A place to breathe.
I was 13 the first time I saw South Dakota. My family arrived in Murdo mid November for my dad to candidate at a small church. We arrived at night and drove out to a ranch home down on Horse Creek, just up from the White River, that hosted us for the weekend.
At the time, my family lived in central Wisconsin, surrounded by trees and dairy farms.
The next morning, when I woke up and looked out the window from the loft of the ranch home I was utterly amazed! The ranch sits in a deep creek bottom and the bare rolling hills extended like mountains towards the sky. The deep brown of the fall grasses highlighted by the morning sun was like nothing I had ever seen.
A spark was lit that morning.
We ended up moving to Murdo, where I graduated from high school in 2000. Influenced by both parents in photography, my desire was either to attend Brooks Institute of Photography in CA, or the Art Institute in Chicago. With family roots in the Windy City I moved there, working in a photography studio and saving for school. Life doesn’t always work out how we plan and I ended up as a receptionist for a private school and attended community college for the basics of photography.
Photography was my desired career choice, but I also had others. I spent three weeks in Germany as a missionary, a summer working at a Bible camp in Wisconsin and 10 months in a leadership development program at a camp in Ontario.
The prairies of western South Dakota stayed with me all those years away. I hadn’t learned to truly appreciate them in high school and a longing for the open plains was growing, almost like I was missing home and not realizing where that was.
In 2005, I moved back to Jones County when I married Marty, a long time friend and cattle rancher in the tiny town of Okaton, near Murdo.
Becoming a ranchers wife had its challenges, but thankfully my husband is a patient man who loves this land. The area gradually became familiar to me as I discovered the best places to watch the sunset and notice how the snow would drift in certain areas.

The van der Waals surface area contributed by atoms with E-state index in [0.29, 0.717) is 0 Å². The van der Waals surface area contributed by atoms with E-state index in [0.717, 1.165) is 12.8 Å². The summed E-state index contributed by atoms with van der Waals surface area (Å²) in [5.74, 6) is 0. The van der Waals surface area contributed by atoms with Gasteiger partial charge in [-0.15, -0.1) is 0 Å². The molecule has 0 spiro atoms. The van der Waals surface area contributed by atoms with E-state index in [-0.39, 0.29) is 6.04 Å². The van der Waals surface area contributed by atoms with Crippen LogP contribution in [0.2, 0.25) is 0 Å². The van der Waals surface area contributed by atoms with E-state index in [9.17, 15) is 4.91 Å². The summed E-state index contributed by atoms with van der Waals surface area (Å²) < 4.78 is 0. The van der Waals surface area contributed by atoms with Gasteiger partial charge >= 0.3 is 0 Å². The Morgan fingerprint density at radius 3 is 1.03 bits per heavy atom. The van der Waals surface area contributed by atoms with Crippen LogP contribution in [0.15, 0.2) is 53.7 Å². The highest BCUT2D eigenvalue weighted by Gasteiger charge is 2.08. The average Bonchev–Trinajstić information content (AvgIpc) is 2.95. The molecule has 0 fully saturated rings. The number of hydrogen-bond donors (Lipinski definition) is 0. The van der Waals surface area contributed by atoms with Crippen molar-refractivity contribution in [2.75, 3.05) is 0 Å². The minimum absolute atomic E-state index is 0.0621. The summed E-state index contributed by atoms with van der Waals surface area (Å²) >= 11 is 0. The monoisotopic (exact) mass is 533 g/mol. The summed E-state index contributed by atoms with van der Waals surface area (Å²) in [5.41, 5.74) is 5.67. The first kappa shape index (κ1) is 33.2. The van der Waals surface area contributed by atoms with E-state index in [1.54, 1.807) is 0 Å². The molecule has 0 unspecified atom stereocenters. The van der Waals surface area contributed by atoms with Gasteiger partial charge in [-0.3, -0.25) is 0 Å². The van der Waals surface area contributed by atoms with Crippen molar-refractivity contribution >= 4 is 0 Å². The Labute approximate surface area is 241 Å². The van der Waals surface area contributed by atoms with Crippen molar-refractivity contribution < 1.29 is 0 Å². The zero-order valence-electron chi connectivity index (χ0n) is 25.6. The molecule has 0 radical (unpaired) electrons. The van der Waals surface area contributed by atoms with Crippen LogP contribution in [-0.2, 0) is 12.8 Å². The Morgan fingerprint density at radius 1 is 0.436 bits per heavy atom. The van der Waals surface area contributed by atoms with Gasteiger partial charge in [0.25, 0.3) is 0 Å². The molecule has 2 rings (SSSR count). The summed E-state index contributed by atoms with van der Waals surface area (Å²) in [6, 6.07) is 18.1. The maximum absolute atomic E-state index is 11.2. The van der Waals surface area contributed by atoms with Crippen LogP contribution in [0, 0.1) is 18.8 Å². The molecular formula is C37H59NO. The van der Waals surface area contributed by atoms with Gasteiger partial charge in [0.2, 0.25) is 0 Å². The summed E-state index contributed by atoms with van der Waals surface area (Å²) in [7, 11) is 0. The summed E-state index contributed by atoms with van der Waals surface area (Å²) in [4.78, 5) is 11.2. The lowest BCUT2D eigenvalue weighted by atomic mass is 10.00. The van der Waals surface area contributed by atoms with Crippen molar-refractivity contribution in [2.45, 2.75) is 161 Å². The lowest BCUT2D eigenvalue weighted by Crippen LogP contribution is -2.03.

Though the prairie was becoming dear to me, it didn’t truly feel like home until my second child, a daughter, was born. Up until that point, I was always anxious to go back east, never truly settled or appreciating what I had on my ranch home.
My mother-in-law once shared with me about a mare she had who always ran away. Then she had a foal and was content to stay home. I don’t know what it was about my daughter’s birth but it has changed me in many ways,physically and mentally. Through these changes I found my voice in photography. The colors, lines and shadows of the prairie have taken on a new meaning for me.
I have discovered deep lines in the contrast of shadows, vibrant skies in the
wide open spaces, and rich landscapes no matter the season.
There is a song in the wind, harmony in the waving prairie grasses and the
grand percussion of sunrise to sunset. The clouds are big and full of life, the
storms so close you can reach out and feel the heat.
Photography has given me a medium I was comfortable with, to express what I feel through the beauty of the prairie-this amazing and often overlooked landscape. South Dakota is more than Mount Rushmore, the Black Hills and even the Badlands. Beautiful and intricate as they are, the peaceful and yet raging expanse of wide open space has brought comfort to my soul. Not only has it become familiar, but I also know the One who created it and that brings me the most joy.